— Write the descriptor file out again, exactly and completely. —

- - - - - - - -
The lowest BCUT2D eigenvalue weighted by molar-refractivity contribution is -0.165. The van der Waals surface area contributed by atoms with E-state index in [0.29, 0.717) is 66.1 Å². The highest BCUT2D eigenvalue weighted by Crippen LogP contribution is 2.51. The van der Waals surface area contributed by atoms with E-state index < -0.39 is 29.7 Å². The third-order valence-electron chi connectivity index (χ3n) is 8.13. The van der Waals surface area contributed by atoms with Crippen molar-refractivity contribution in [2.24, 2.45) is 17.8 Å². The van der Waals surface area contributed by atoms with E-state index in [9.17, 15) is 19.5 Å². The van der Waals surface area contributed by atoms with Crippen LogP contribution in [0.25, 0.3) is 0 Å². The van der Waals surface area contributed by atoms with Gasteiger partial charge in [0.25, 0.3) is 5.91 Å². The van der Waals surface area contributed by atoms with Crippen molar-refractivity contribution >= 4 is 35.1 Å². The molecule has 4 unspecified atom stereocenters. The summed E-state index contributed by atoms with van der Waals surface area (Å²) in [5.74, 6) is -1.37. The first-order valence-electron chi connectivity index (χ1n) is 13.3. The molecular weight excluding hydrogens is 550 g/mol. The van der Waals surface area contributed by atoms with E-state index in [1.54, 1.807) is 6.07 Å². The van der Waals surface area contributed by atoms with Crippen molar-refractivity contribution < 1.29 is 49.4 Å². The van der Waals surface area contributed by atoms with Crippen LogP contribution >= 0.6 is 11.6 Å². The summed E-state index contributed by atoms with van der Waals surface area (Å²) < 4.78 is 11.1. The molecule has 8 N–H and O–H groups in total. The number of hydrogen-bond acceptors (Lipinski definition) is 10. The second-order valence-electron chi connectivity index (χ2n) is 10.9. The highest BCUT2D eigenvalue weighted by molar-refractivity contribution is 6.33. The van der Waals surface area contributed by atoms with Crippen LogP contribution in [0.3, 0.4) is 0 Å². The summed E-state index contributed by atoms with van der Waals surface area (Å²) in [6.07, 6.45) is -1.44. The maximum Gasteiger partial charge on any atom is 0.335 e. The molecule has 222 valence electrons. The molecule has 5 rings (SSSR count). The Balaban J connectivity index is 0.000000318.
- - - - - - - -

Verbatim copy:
The lowest BCUT2D eigenvalue weighted by molar-refractivity contribution is -0.165. The van der Waals surface area contributed by atoms with E-state index in [0.29, 0.717) is 66.1 Å². The highest BCUT2D eigenvalue weighted by Crippen LogP contribution is 2.51. The van der Waals surface area contributed by atoms with E-state index < -0.39 is 29.7 Å². The third-order valence-electron chi connectivity index (χ3n) is 8.13. The van der Waals surface area contributed by atoms with Crippen molar-refractivity contribution in [2.24, 2.45) is 17.8 Å². The van der Waals surface area contributed by atoms with E-state index in [9.17, 15) is 19.5 Å². The van der Waals surface area contributed by atoms with Crippen LogP contribution in [0.25, 0.3) is 0 Å². The van der Waals surface area contributed by atoms with Gasteiger partial charge in [0.25, 0.3) is 5.91 Å². The van der Waals surface area contributed by atoms with Crippen molar-refractivity contribution >= 4 is 35.1 Å². The molecule has 4 unspecified atom stereocenters. The summed E-state index contributed by atoms with van der Waals surface area (Å²) in [5.74, 6) is -1.37. The first-order valence-electron chi connectivity index (χ1n) is 13.3. The molecular weight excluding hydrogens is 550 g/mol. The van der Waals surface area contributed by atoms with E-state index in [1.54, 1.807) is 6.07 Å². The van der Waals surface area contributed by atoms with Crippen molar-refractivity contribution < 1.29 is 49.4 Å². The van der Waals surface area contributed by atoms with Crippen LogP contribution >= 0.6 is 11.6 Å². The summed E-state index contributed by atoms with van der Waals surface area (Å²) < 4.78 is 11.1. The molecule has 8 N–H and O–H groups in total. The number of hydrogen-bond acceptors (Lipinski definition) is 10. The second-order valence-electron chi connectivity index (χ2n) is 10.9. The highest BCUT2D eigenvalue weighted by molar-refractivity contribution is 6.33. The van der Waals surface area contributed by atoms with Crippen LogP contribution in [0.3, 0.4) is 0 Å². The summed E-state index contributed by atoms with van der Waals surface area (Å²) in [6.07, 6.45) is -1.44. The maximum Gasteiger partial charge on any atom is 0.335 e. The molecule has 222 valence electrons. The molecule has 5 rings (SSSR count). The Balaban J connectivity index is 0.000000318.